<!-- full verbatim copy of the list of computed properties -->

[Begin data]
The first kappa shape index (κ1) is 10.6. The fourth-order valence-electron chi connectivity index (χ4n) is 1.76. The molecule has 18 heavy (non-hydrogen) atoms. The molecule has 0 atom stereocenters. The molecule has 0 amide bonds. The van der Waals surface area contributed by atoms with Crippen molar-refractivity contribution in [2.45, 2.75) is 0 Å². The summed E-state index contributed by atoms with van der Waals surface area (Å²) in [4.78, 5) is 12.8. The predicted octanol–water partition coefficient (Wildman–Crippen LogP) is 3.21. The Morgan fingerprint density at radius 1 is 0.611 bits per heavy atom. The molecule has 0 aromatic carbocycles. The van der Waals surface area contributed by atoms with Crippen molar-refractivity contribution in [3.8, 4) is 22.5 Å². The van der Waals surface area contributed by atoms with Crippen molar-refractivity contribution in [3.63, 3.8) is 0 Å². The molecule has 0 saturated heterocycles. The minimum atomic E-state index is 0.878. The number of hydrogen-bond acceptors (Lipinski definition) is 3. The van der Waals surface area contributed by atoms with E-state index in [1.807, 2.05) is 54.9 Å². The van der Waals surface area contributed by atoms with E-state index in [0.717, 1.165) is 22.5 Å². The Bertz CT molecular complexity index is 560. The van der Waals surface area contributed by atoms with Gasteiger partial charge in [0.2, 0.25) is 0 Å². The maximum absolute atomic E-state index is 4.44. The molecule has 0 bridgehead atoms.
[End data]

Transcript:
The first kappa shape index (κ1) is 10.6. The fourth-order valence-electron chi connectivity index (χ4n) is 1.76. The molecule has 18 heavy (non-hydrogen) atoms. The molecule has 0 atom stereocenters. The molecule has 0 amide bonds. The van der Waals surface area contributed by atoms with Crippen molar-refractivity contribution in [2.45, 2.75) is 0 Å². The summed E-state index contributed by atoms with van der Waals surface area (Å²) in [4.78, 5) is 12.8. The predicted octanol–water partition coefficient (Wildman–Crippen LogP) is 3.21. The Morgan fingerprint density at radius 1 is 0.611 bits per heavy atom. The molecule has 0 aromatic carbocycles. The van der Waals surface area contributed by atoms with Crippen molar-refractivity contribution in [3.8, 4) is 22.5 Å². The van der Waals surface area contributed by atoms with Crippen molar-refractivity contribution in [3.63, 3.8) is 0 Å². The molecule has 0 saturated heterocycles. The minimum atomic E-state index is 0.878. The number of hydrogen-bond acceptors (Lipinski definition) is 3. The van der Waals surface area contributed by atoms with E-state index in [1.807, 2.05) is 54.9 Å². The van der Waals surface area contributed by atoms with E-state index in [0.717, 1.165) is 22.5 Å². The Bertz CT molecular complexity index is 560. The van der Waals surface area contributed by atoms with Gasteiger partial charge in [0.2, 0.25) is 0 Å². The maximum absolute atomic E-state index is 4.44. The molecule has 0 bridgehead atoms.